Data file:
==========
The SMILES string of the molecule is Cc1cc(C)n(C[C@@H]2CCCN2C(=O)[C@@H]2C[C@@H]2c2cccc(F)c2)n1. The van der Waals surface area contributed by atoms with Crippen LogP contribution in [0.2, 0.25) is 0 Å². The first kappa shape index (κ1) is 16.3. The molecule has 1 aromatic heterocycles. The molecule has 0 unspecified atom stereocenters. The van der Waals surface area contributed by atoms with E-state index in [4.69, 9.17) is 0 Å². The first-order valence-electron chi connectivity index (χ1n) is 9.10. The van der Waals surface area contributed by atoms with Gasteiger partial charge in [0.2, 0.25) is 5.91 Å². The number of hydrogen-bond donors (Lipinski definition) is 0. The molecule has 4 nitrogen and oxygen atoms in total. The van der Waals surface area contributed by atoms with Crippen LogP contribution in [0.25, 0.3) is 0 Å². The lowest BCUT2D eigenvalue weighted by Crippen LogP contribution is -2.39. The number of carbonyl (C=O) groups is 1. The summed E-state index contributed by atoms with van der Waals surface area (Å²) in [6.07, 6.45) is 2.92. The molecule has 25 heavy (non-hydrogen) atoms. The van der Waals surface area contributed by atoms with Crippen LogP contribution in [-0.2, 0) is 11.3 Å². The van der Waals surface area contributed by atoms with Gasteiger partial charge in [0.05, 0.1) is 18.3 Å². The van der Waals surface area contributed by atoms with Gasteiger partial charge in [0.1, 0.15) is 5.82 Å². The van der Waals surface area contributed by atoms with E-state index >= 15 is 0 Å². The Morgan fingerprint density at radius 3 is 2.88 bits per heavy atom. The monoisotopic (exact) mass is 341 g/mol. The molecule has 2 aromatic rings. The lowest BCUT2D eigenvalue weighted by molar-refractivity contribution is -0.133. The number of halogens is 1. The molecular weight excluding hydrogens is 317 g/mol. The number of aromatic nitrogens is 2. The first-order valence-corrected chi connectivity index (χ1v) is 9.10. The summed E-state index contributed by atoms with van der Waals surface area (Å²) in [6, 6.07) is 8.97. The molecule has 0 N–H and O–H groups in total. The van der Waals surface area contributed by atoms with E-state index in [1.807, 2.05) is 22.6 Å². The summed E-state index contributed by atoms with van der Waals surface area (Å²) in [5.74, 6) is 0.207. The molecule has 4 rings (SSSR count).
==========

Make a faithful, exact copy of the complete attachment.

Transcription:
The SMILES string of the molecule is Cc1cc(C)n(C[C@@H]2CCCN2C(=O)[C@@H]2C[C@@H]2c2cccc(F)c2)n1. The van der Waals surface area contributed by atoms with Crippen LogP contribution in [0.2, 0.25) is 0 Å². The first kappa shape index (κ1) is 16.3. The molecule has 1 aromatic heterocycles. The molecule has 0 unspecified atom stereocenters. The van der Waals surface area contributed by atoms with E-state index in [4.69, 9.17) is 0 Å². The first-order valence-electron chi connectivity index (χ1n) is 9.10. The van der Waals surface area contributed by atoms with Gasteiger partial charge in [0.2, 0.25) is 5.91 Å². The number of hydrogen-bond donors (Lipinski definition) is 0. The molecule has 4 nitrogen and oxygen atoms in total. The van der Waals surface area contributed by atoms with Crippen LogP contribution in [0.25, 0.3) is 0 Å². The lowest BCUT2D eigenvalue weighted by Crippen LogP contribution is -2.39. The number of carbonyl (C=O) groups is 1. The summed E-state index contributed by atoms with van der Waals surface area (Å²) in [6.07, 6.45) is 2.92. The molecule has 25 heavy (non-hydrogen) atoms. The van der Waals surface area contributed by atoms with Crippen LogP contribution in [-0.2, 0) is 11.3 Å². The van der Waals surface area contributed by atoms with Gasteiger partial charge in [0.05, 0.1) is 18.3 Å². The van der Waals surface area contributed by atoms with Gasteiger partial charge in [0.1, 0.15) is 5.82 Å². The van der Waals surface area contributed by atoms with E-state index >= 15 is 0 Å². The Morgan fingerprint density at radius 3 is 2.88 bits per heavy atom. The monoisotopic (exact) mass is 341 g/mol. The molecule has 2 aromatic rings. The lowest BCUT2D eigenvalue weighted by molar-refractivity contribution is -0.133. The number of halogens is 1. The molecular weight excluding hydrogens is 317 g/mol. The number of aromatic nitrogens is 2. The first-order valence-corrected chi connectivity index (χ1v) is 9.10. The summed E-state index contributed by atoms with van der Waals surface area (Å²) in [6, 6.07) is 8.97. The molecule has 0 N–H and O–H groups in total. The van der Waals surface area contributed by atoms with E-state index in [1.807, 2.05) is 22.6 Å². The summed E-state index contributed by atoms with van der Waals surface area (Å²) in [5.74, 6) is 0.207. The molecule has 4 rings (SSSR count).